There are also instances of violations of citizens’ right to association. It is not unusual to see press statements banning the formation of new unions, associations and organization within a colony and/or village, even in our urban districts such as Dimapur. The power-that-be in these colonies/villages appropriate the absolute power to determine who can and who cannot exercise the right to association. Or, maybe such power-that-be are ignorant of the constitutional right to association but nobody dares educate them. This brings us to an interesting ongoing discourse on whether our traditional village administration system, still in practice in our rural areas, should be implemented in our urban areas such as Dimapur. Recently, the Gaon Bura of Dimapur’s New Market area was abducted and rescued, who turned out to be a non-local, alleged to be from Assam’s Bokajan. This raised the heckles of quite a lot of people, who strongly felt that non-locals shouldn’t be Gaon Buras in Nagaland ~ although our urban administration system Act does allow non-local Gaon Buras of select non-local communities. So, should our traditional village administration system, still in practice in our rural areas, be implemented in our urban areas? Ironically, a large portion of Dimapur is cadastral land, under the Nagaland Land Revenue Act but at the time of death in the family, very often property issues are decided by the Village Council of the deceased along traditional property rights practiced in villages. So, clearly, the jury always is out on such issues because any change is considered a threat to power structures, power elites and power dynamics.
In the process, individuals, citizens ~ especially women ~ are denied and deprived of the constitutionally guaranteed rights, liberties and freedoms, well, simply because Naga society continues to remain patriarchal ~ politically, culturally and socially. So, while it is encouraging that two women were elected to the hallowed portals of our State legislative Assembly in February, on the ground, we remain breast-fed to patriarchy hence tied to our Customary Laws in our rural and urban areas. This also means that most constitutional rights, liberties and freedoms remain elusive to us. And this will remain so as long as our traditional and constitutional powers-that-be continue to be hand-in-glove in distorting both traditional and constitutional powers, roles and responsibilities to maintain the status quo in the balance of power and power dynamics. The thing is: the narrative of our powers-that-be at all levels ~ at the rural and urban areas or at the State regional and nationals levels ~ would have us believe that roads and other infrastructure indicate our level of development, progress and prosperity but the fact of the matter is that the human spirit abhors being immured in a golden cage ~ the golden cage is not our destiny. So, if individuals’ rights, liberties and freedoms, guaranteed by the Constitution, are curtailed, denied and deprived to individuals under the guise of traditional and customary laws and practices and we are silenced under the same, as also by implementers of the Constitution, what good are roads, a few Malls, branded clothes and accessories, etc.? What of justice and an unshackled life? The thing is Naga society has always known punishment for disagreeing, differing, asking inconvenient questions and speaking truth to power. What is happening in India and so many parts of the world has been happening in Naga society for a long time ~ unfortunately, our songs, dresses, dances and festivals has also always been the perfect smoke screen to our silenced reality.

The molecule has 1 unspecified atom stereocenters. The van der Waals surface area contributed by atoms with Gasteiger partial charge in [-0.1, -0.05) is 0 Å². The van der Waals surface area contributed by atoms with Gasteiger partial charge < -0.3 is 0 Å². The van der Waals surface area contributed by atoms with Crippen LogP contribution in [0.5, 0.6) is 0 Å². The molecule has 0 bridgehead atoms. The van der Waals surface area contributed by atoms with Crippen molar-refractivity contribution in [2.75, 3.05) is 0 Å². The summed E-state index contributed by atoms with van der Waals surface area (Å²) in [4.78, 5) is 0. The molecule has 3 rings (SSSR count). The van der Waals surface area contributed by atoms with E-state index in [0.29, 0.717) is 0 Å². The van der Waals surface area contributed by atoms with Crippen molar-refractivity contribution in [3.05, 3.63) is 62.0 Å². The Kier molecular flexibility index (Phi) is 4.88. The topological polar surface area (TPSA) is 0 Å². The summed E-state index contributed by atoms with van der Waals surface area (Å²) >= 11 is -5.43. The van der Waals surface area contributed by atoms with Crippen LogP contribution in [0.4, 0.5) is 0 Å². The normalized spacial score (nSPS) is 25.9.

(The Columnist, a journalist and poet, is Founding Editor, Nagaland Page. Published in the October 26, 2023 issue of Assam Tribune)